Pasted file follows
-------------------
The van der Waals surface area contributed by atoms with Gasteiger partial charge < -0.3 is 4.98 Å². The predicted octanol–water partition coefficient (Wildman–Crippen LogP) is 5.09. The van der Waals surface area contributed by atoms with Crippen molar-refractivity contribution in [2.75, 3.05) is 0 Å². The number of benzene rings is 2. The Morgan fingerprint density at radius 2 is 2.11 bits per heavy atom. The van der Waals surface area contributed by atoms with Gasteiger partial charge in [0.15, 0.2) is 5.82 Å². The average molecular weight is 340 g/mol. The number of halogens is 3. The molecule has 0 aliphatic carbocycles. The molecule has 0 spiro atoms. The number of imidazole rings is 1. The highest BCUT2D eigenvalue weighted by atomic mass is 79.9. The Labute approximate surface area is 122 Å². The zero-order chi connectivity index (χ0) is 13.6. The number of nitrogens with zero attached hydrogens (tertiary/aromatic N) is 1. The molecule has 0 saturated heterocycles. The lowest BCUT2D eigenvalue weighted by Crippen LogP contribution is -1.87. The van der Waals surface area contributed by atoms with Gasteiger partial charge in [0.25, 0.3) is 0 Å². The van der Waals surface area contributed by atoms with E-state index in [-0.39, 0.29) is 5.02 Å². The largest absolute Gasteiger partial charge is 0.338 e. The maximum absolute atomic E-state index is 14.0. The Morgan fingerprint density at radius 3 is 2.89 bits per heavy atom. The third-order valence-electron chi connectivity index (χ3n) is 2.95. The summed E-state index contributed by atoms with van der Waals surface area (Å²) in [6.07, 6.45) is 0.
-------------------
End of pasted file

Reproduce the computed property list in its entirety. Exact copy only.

The van der Waals surface area contributed by atoms with Gasteiger partial charge < -0.3 is 4.98 Å². The predicted octanol–water partition coefficient (Wildman–Crippen LogP) is 5.09. The van der Waals surface area contributed by atoms with Crippen molar-refractivity contribution in [2.75, 3.05) is 0 Å². The number of benzene rings is 2. The Morgan fingerprint density at radius 2 is 2.11 bits per heavy atom. The van der Waals surface area contributed by atoms with Gasteiger partial charge in [0.15, 0.2) is 5.82 Å². The average molecular weight is 340 g/mol. The number of halogens is 3. The molecule has 0 aliphatic carbocycles. The molecule has 0 spiro atoms. The number of imidazole rings is 1. The highest BCUT2D eigenvalue weighted by atomic mass is 79.9. The Labute approximate surface area is 122 Å². The zero-order chi connectivity index (χ0) is 13.6. The number of nitrogens with zero attached hydrogens (tertiary/aromatic N) is 1. The molecule has 0 saturated heterocycles. The lowest BCUT2D eigenvalue weighted by Crippen LogP contribution is -1.87. The van der Waals surface area contributed by atoms with Gasteiger partial charge in [0.25, 0.3) is 0 Å². The van der Waals surface area contributed by atoms with E-state index in [-0.39, 0.29) is 5.02 Å². The largest absolute Gasteiger partial charge is 0.338 e. The maximum absolute atomic E-state index is 14.0. The Morgan fingerprint density at radius 3 is 2.89 bits per heavy atom. The third-order valence-electron chi connectivity index (χ3n) is 2.95. The summed E-state index contributed by atoms with van der Waals surface area (Å²) in [6.07, 6.45) is 0.